Real Homes Jan 2019

A guide to extending under permitted development

Add extra space to your home without the need for planning permission and you can save time and money.  Here’s what you need to know.

SPEEDIER IMPROVEMENT

An extension under PD transformed the awkward ground-floor layout of the house Louise and Dave Brown share with their two boys.

‘Our house had a weird L-shaped half open plan design,’ says Louise. ‘You’d come in the front door and there was only one way to access the rest of the ground floor through the living and dining rooms.  It was like a corridor.  The house had a conservatory at the back – a lean-to design that was about 40 years old.  In summer it was way too hot and in the winter it was freezing.  ‘Once we’d made the decision to improve we wanted to do the work as quickly as possible, which permitted development allowed.  I think we did the right thing.  My neighbours had done a massive extension and it look about nine months alone to get planning permission for the project.

‘Using permitted development didn’t constrain us.  We’d already decided we were happy with the square footage of the house – it was just that the space wasn’t used effectively.  When the boys were growing up, we were always in one small area of the living room, so we wanted a family room.

‘The conservatory had to go because it was practically falling down, and we extended onto the footprint.  We put a wall half way through the open-plan area and created two rooms.

From the hall there’s now the choice to go into the front room or the new family room.  The front room has an open fireplace, so we were keen to keep it and now its a real retreat.

‘I particularly like the layout of the back room.  I’m really proud of the seating area with the built-in units and desk space.  It’s cosy and works brilliantly; we all tend to watch TV there.  It’s a social room with plenty of places to sit with the bar stools, dining chairs and L-shaped sofa to lounge on.  The front room’s used at Christmas and when we want to sit by the fire’.

 

LAND AREA

If you want to build a single-storey extension under PD in England, the addition, together with any previously build (even if not by you), can’t exceed 50 per cent of the area of land around the original house.  This is what was there on 1 July 1948 if it was built before then, or as it was first built if it was constructed later than that.  Sheds and outbuildings count in the 50 per cent limit.  The same rules around area apply for two-storey extensions, too.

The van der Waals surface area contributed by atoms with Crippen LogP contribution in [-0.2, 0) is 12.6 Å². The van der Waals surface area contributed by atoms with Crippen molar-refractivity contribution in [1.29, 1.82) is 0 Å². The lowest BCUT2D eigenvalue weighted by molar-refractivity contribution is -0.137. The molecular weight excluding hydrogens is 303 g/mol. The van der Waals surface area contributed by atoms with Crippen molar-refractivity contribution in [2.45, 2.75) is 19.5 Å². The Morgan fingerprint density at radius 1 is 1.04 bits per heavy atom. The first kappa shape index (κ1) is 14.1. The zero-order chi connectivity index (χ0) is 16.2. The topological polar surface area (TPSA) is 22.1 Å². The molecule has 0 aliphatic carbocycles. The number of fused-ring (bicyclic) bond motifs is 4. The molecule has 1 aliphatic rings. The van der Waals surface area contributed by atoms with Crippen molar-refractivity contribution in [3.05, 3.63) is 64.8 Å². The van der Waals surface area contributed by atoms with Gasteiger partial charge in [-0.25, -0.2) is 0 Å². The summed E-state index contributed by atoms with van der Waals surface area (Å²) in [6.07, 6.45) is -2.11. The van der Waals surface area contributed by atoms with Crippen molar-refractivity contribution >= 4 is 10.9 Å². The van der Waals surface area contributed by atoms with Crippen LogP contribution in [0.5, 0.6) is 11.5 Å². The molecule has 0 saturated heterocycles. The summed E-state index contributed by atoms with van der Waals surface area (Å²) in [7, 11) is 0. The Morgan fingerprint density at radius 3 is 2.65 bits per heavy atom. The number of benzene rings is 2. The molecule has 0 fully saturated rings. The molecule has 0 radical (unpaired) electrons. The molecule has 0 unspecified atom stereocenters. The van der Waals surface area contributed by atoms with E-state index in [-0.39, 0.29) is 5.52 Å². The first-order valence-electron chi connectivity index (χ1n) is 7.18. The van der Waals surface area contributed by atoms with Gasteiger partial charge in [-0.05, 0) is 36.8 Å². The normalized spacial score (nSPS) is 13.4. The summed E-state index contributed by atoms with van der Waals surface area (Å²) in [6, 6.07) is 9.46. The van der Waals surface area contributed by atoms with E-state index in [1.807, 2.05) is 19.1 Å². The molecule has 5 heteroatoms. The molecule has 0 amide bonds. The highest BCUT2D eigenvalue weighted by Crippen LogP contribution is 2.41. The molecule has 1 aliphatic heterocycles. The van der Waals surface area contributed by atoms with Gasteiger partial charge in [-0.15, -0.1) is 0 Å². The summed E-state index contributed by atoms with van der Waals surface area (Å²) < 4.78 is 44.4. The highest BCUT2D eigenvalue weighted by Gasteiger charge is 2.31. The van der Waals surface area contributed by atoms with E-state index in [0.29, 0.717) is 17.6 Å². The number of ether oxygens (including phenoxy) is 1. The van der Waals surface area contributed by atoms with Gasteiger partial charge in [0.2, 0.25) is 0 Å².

LOCATION RULES

A single storey extension under PD can be at the side of your house providing you don’t live in a designated area, or at the rear.  Extensions forward of the principal elevation or side elevation of a house and fronting a highway are not PD.  You can’t go up by two storey’s at the side either.

SIZE MATTERS

A side extension can’t be wider than half the width of the original house.  The maximum height is four metres.  Rear extension have the same maximum height and can’t go more than three metres beyond the rear of the original house if it’s attached, or four metres for a detached.  However, until 30 May 2019 (and outside designated land and Sites of Special Scientific Interest), these limits are six metres (attached) and eight metres (detached), subject to the neighbour consultation scheme.  Find house more on realhomes.com/planning permission.

GOING UP

You can go up two storey’s at the rear of the house under PD provided you don’t live on designed land.  Two-storey extensions can’t have an eaves and ridge height higher than the existing house, or over three metres if the addition is within two metres of the boundary.  They can’t go more than three metres beyond the wall of the original house or be within seven metres of any boundary opposite its rear wall.  Read more on planningportal.co.uk

RULES, RULES, RULES

Using permitted development doesn’t mean you can avoid other requirements when you’re building.  Your work will need to abide by building regulations and you’ll have to consider the requirements of party wall legislation when notifying neighbours.  Get details about both on the Government’s planning site, planningportal.co.uk.

COSTS AND CONTACTS

Project cost £49,070
Design and build Plus Rooms 0800 917 7127 plusrooms.co.uk

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